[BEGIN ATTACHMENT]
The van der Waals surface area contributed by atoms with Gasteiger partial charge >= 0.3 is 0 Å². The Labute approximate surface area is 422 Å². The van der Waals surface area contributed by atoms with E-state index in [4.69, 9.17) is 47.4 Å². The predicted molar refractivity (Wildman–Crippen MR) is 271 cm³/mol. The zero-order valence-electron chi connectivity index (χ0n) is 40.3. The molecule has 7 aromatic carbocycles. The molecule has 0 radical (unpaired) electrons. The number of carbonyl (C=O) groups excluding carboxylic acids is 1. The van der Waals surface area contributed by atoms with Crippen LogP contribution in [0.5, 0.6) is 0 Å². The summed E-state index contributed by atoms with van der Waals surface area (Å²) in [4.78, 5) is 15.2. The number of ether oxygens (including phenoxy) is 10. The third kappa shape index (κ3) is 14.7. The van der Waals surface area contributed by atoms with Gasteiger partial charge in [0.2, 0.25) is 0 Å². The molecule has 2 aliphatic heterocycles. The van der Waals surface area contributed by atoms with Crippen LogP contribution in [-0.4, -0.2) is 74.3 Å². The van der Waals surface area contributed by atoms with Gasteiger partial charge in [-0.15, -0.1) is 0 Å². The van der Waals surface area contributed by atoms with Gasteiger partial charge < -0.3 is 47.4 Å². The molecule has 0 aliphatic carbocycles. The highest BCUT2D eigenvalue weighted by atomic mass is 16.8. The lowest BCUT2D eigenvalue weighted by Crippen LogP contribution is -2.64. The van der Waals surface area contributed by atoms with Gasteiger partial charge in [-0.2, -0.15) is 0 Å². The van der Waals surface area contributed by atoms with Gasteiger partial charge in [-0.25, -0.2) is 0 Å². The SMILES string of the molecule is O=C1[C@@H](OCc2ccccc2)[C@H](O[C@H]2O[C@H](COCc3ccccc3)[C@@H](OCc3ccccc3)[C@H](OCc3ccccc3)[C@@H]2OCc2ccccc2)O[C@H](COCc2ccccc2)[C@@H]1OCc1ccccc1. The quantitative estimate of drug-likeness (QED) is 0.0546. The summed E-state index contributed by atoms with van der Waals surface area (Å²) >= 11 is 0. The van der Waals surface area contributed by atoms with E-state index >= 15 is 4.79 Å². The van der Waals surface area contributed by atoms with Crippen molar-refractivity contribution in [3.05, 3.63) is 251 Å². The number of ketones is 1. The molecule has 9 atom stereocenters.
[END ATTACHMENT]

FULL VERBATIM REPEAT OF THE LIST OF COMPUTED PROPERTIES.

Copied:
The van der Waals surface area contributed by atoms with Gasteiger partial charge >= 0.3 is 0 Å². The Labute approximate surface area is 422 Å². The van der Waals surface area contributed by atoms with E-state index in [4.69, 9.17) is 47.4 Å². The predicted molar refractivity (Wildman–Crippen MR) is 271 cm³/mol. The zero-order valence-electron chi connectivity index (χ0n) is 40.3. The molecule has 7 aromatic carbocycles. The molecule has 0 radical (unpaired) electrons. The number of carbonyl (C=O) groups excluding carboxylic acids is 1. The van der Waals surface area contributed by atoms with Crippen LogP contribution in [0.5, 0.6) is 0 Å². The summed E-state index contributed by atoms with van der Waals surface area (Å²) in [4.78, 5) is 15.2. The number of ether oxygens (including phenoxy) is 10. The third kappa shape index (κ3) is 14.7. The van der Waals surface area contributed by atoms with Gasteiger partial charge in [0.2, 0.25) is 0 Å². The molecule has 2 aliphatic heterocycles. The van der Waals surface area contributed by atoms with Crippen LogP contribution in [-0.4, -0.2) is 74.3 Å². The van der Waals surface area contributed by atoms with Gasteiger partial charge in [-0.15, -0.1) is 0 Å². The van der Waals surface area contributed by atoms with Gasteiger partial charge < -0.3 is 47.4 Å². The molecule has 0 aliphatic carbocycles. The highest BCUT2D eigenvalue weighted by atomic mass is 16.8. The lowest BCUT2D eigenvalue weighted by Crippen LogP contribution is -2.64. The van der Waals surface area contributed by atoms with Gasteiger partial charge in [-0.2, -0.15) is 0 Å². The van der Waals surface area contributed by atoms with Gasteiger partial charge in [-0.25, -0.2) is 0 Å². The SMILES string of the molecule is O=C1[C@@H](OCc2ccccc2)[C@H](O[C@H]2O[C@H](COCc3ccccc3)[C@@H](OCc3ccccc3)[C@H](OCc3ccccc3)[C@@H]2OCc2ccccc2)O[C@H](COCc2ccccc2)[C@@H]1OCc1ccccc1. The quantitative estimate of drug-likeness (QED) is 0.0546. The summed E-state index contributed by atoms with van der Waals surface area (Å²) >= 11 is 0. The van der Waals surface area contributed by atoms with E-state index >= 15 is 4.79 Å². The van der Waals surface area contributed by atoms with Crippen molar-refractivity contribution in [3.05, 3.63) is 251 Å². The number of ketones is 1. The molecule has 9 atom stereocenters.